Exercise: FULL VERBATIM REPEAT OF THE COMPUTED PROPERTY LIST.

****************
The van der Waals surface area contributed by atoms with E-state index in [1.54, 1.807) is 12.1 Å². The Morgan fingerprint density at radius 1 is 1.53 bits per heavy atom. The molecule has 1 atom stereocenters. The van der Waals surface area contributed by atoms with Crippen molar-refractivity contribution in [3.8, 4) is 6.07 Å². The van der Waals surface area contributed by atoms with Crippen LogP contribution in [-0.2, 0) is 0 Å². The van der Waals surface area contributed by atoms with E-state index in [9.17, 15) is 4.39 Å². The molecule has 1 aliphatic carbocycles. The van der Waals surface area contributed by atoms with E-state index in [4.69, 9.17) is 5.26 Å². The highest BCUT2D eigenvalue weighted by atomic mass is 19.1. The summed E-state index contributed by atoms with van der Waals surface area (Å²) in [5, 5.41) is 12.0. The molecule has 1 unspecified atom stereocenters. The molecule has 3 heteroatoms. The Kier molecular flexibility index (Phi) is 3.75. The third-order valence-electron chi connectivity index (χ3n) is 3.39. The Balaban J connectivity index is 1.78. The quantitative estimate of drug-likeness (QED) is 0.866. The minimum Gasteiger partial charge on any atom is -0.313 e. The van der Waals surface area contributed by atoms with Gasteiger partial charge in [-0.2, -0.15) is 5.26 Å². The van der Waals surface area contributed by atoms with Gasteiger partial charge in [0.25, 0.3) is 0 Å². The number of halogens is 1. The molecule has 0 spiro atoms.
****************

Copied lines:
The van der Waals surface area contributed by atoms with E-state index in [1.54, 1.807) is 12.1 Å². The Morgan fingerprint density at radius 1 is 1.53 bits per heavy atom. The molecule has 1 atom stereocenters. The van der Waals surface area contributed by atoms with Crippen molar-refractivity contribution in [3.8, 4) is 6.07 Å². The van der Waals surface area contributed by atoms with Crippen LogP contribution in [-0.2, 0) is 0 Å². The van der Waals surface area contributed by atoms with E-state index in [9.17, 15) is 4.39 Å². The molecule has 1 aliphatic carbocycles. The van der Waals surface area contributed by atoms with E-state index in [4.69, 9.17) is 5.26 Å². The highest BCUT2D eigenvalue weighted by atomic mass is 19.1. The summed E-state index contributed by atoms with van der Waals surface area (Å²) in [5, 5.41) is 12.0. The molecule has 1 unspecified atom stereocenters. The molecule has 3 heteroatoms. The Kier molecular flexibility index (Phi) is 3.75. The third-order valence-electron chi connectivity index (χ3n) is 3.39. The Balaban J connectivity index is 1.78. The quantitative estimate of drug-likeness (QED) is 0.866. The minimum Gasteiger partial charge on any atom is -0.313 e. The van der Waals surface area contributed by atoms with Gasteiger partial charge in [-0.2, -0.15) is 5.26 Å². The van der Waals surface area contributed by atoms with Gasteiger partial charge in [0.25, 0.3) is 0 Å². The number of halogens is 1. The molecule has 0 spiro atoms.